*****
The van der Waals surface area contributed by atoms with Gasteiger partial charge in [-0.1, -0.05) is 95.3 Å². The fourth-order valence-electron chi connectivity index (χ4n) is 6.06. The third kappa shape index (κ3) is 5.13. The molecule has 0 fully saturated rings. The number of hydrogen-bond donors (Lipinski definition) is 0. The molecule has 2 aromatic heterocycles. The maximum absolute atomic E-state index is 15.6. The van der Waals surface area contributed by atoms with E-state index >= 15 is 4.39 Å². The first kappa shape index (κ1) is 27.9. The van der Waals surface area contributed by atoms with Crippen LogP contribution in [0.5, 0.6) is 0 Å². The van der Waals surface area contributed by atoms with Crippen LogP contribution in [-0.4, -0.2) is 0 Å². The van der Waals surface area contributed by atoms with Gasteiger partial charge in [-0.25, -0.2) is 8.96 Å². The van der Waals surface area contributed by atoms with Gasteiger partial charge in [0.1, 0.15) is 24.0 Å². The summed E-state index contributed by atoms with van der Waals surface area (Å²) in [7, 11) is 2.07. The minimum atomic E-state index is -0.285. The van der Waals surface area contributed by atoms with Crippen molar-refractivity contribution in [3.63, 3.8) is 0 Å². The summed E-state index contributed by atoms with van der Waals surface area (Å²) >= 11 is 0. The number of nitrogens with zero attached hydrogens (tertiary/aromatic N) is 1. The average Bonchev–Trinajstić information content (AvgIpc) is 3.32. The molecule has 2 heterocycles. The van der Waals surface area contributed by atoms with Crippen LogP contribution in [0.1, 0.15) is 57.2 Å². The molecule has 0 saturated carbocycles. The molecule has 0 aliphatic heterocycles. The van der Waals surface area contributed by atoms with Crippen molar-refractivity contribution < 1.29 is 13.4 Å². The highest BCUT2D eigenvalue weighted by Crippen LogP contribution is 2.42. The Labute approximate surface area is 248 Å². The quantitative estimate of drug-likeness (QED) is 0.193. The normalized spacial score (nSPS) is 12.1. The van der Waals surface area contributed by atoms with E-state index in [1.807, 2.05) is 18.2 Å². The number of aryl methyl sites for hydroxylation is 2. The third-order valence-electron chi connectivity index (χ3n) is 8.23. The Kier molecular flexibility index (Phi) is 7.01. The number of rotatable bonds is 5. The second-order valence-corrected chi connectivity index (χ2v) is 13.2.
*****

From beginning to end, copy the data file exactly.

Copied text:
The van der Waals surface area contributed by atoms with Gasteiger partial charge in [-0.1, -0.05) is 95.3 Å². The fourth-order valence-electron chi connectivity index (χ4n) is 6.06. The third kappa shape index (κ3) is 5.13. The molecule has 0 fully saturated rings. The number of hydrogen-bond donors (Lipinski definition) is 0. The molecule has 2 aromatic heterocycles. The maximum absolute atomic E-state index is 15.6. The van der Waals surface area contributed by atoms with E-state index >= 15 is 4.39 Å². The first kappa shape index (κ1) is 27.9. The van der Waals surface area contributed by atoms with Crippen LogP contribution in [0.5, 0.6) is 0 Å². The van der Waals surface area contributed by atoms with Crippen LogP contribution in [-0.4, -0.2) is 0 Å². The van der Waals surface area contributed by atoms with Gasteiger partial charge in [-0.25, -0.2) is 8.96 Å². The van der Waals surface area contributed by atoms with Gasteiger partial charge in [0.1, 0.15) is 24.0 Å². The summed E-state index contributed by atoms with van der Waals surface area (Å²) in [7, 11) is 2.07. The minimum atomic E-state index is -0.285. The van der Waals surface area contributed by atoms with Crippen molar-refractivity contribution in [3.63, 3.8) is 0 Å². The summed E-state index contributed by atoms with van der Waals surface area (Å²) >= 11 is 0. The number of nitrogens with zero attached hydrogens (tertiary/aromatic N) is 1. The average Bonchev–Trinajstić information content (AvgIpc) is 3.32. The molecule has 2 heterocycles. The van der Waals surface area contributed by atoms with Crippen LogP contribution in [0.1, 0.15) is 57.2 Å². The molecule has 0 saturated carbocycles. The molecule has 0 aliphatic heterocycles. The van der Waals surface area contributed by atoms with Crippen molar-refractivity contribution < 1.29 is 13.4 Å². The highest BCUT2D eigenvalue weighted by Crippen LogP contribution is 2.42. The Labute approximate surface area is 248 Å². The quantitative estimate of drug-likeness (QED) is 0.193. The normalized spacial score (nSPS) is 12.1. The van der Waals surface area contributed by atoms with E-state index in [1.807, 2.05) is 18.2 Å². The number of aryl methyl sites for hydroxylation is 2. The third-order valence-electron chi connectivity index (χ3n) is 8.23. The Kier molecular flexibility index (Phi) is 7.01. The number of rotatable bonds is 5. The second-order valence-corrected chi connectivity index (χ2v) is 13.2.